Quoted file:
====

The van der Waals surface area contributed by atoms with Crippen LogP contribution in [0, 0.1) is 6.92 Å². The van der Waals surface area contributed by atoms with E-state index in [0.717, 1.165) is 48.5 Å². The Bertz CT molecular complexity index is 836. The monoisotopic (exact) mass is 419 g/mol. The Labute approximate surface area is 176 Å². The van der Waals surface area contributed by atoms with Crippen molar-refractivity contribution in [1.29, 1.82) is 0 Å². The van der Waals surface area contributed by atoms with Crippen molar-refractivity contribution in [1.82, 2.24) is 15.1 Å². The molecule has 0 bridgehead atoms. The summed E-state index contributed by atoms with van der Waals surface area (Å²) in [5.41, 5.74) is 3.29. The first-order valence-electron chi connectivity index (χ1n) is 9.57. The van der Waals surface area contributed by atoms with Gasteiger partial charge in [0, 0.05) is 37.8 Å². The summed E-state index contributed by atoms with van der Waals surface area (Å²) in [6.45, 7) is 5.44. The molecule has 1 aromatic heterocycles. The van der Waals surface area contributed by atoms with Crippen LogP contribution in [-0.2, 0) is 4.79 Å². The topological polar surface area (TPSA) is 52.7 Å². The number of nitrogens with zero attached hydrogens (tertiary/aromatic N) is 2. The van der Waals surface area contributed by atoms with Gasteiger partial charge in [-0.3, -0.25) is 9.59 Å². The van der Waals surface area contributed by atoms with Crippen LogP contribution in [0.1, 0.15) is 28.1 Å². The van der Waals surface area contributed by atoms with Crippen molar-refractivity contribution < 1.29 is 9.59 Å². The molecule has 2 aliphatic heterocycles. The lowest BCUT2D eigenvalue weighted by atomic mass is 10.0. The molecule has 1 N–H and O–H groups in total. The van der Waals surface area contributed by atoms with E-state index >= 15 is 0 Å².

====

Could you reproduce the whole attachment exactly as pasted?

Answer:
The van der Waals surface area contributed by atoms with Crippen LogP contribution in [0, 0.1) is 6.92 Å². The van der Waals surface area contributed by atoms with E-state index in [0.717, 1.165) is 48.5 Å². The Bertz CT molecular complexity index is 836. The monoisotopic (exact) mass is 419 g/mol. The Labute approximate surface area is 176 Å². The van der Waals surface area contributed by atoms with Crippen molar-refractivity contribution in [1.29, 1.82) is 0 Å². The van der Waals surface area contributed by atoms with Crippen molar-refractivity contribution in [1.82, 2.24) is 15.1 Å². The molecule has 0 bridgehead atoms. The summed E-state index contributed by atoms with van der Waals surface area (Å²) in [5.41, 5.74) is 3.29. The first-order valence-electron chi connectivity index (χ1n) is 9.57. The van der Waals surface area contributed by atoms with Gasteiger partial charge in [0, 0.05) is 37.8 Å². The summed E-state index contributed by atoms with van der Waals surface area (Å²) in [6.45, 7) is 5.44. The molecule has 1 aromatic heterocycles. The van der Waals surface area contributed by atoms with Crippen LogP contribution in [-0.2, 0) is 4.79 Å². The topological polar surface area (TPSA) is 52.7 Å². The number of nitrogens with zero attached hydrogens (tertiary/aromatic N) is 2. The van der Waals surface area contributed by atoms with Gasteiger partial charge in [-0.3, -0.25) is 9.59 Å². The van der Waals surface area contributed by atoms with Crippen LogP contribution in [0.1, 0.15) is 28.1 Å². The van der Waals surface area contributed by atoms with Crippen molar-refractivity contribution < 1.29 is 9.59 Å². The molecule has 2 aliphatic heterocycles. The lowest BCUT2D eigenvalue weighted by atomic mass is 10.0. The molecule has 1 N–H and O–H groups in total. The van der Waals surface area contributed by atoms with E-state index >= 15 is 0 Å².